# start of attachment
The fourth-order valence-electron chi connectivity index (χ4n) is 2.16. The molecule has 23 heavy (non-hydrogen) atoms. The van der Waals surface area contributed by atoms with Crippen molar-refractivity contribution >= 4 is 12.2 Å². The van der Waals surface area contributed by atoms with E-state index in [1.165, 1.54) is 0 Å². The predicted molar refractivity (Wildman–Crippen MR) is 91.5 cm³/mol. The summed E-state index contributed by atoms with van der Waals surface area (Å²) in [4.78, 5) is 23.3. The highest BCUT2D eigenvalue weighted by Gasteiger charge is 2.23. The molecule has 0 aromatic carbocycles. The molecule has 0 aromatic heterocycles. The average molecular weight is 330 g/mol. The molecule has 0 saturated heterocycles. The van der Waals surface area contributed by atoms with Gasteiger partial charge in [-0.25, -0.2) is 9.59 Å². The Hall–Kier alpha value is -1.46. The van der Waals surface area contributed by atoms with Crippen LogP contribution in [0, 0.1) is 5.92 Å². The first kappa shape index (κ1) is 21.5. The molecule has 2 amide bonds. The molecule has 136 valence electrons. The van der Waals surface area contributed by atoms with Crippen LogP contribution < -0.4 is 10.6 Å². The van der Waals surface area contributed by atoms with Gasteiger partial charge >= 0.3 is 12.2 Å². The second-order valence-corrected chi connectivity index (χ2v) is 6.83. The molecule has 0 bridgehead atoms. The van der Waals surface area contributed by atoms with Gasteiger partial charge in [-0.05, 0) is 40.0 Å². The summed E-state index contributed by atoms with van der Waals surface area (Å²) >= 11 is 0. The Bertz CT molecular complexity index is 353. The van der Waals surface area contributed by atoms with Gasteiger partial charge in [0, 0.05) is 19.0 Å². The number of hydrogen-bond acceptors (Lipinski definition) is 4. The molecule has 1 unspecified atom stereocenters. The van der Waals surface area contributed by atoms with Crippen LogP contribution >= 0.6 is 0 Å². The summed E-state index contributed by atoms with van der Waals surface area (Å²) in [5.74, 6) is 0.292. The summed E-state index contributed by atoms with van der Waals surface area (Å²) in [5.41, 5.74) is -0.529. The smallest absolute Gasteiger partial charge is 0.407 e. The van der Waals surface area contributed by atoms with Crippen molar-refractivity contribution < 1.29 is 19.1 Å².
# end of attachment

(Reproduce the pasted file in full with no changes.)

The fourth-order valence-electron chi connectivity index (χ4n) is 2.16. The molecule has 23 heavy (non-hydrogen) atoms. The van der Waals surface area contributed by atoms with Crippen molar-refractivity contribution >= 4 is 12.2 Å². The van der Waals surface area contributed by atoms with E-state index in [1.165, 1.54) is 0 Å². The predicted molar refractivity (Wildman–Crippen MR) is 91.5 cm³/mol. The summed E-state index contributed by atoms with van der Waals surface area (Å²) in [4.78, 5) is 23.3. The highest BCUT2D eigenvalue weighted by Gasteiger charge is 2.23. The molecule has 0 aromatic carbocycles. The molecule has 0 aromatic heterocycles. The average molecular weight is 330 g/mol. The molecule has 0 saturated heterocycles. The van der Waals surface area contributed by atoms with Gasteiger partial charge in [-0.25, -0.2) is 9.59 Å². The Hall–Kier alpha value is -1.46. The van der Waals surface area contributed by atoms with Crippen LogP contribution in [0, 0.1) is 5.92 Å². The first kappa shape index (κ1) is 21.5. The molecule has 2 amide bonds. The molecule has 136 valence electrons. The van der Waals surface area contributed by atoms with Crippen LogP contribution < -0.4 is 10.6 Å². The van der Waals surface area contributed by atoms with Gasteiger partial charge >= 0.3 is 12.2 Å². The second-order valence-corrected chi connectivity index (χ2v) is 6.83. The molecule has 0 bridgehead atoms. The van der Waals surface area contributed by atoms with Gasteiger partial charge in [-0.05, 0) is 40.0 Å². The summed E-state index contributed by atoms with van der Waals surface area (Å²) >= 11 is 0. The Bertz CT molecular complexity index is 353. The van der Waals surface area contributed by atoms with Gasteiger partial charge in [0, 0.05) is 19.0 Å². The number of hydrogen-bond acceptors (Lipinski definition) is 4. The molecule has 1 unspecified atom stereocenters. The van der Waals surface area contributed by atoms with Crippen LogP contribution >= 0.6 is 0 Å². The summed E-state index contributed by atoms with van der Waals surface area (Å²) in [5.74, 6) is 0.292. The summed E-state index contributed by atoms with van der Waals surface area (Å²) in [5.41, 5.74) is -0.529. The smallest absolute Gasteiger partial charge is 0.407 e. The van der Waals surface area contributed by atoms with Crippen molar-refractivity contribution < 1.29 is 19.1 Å².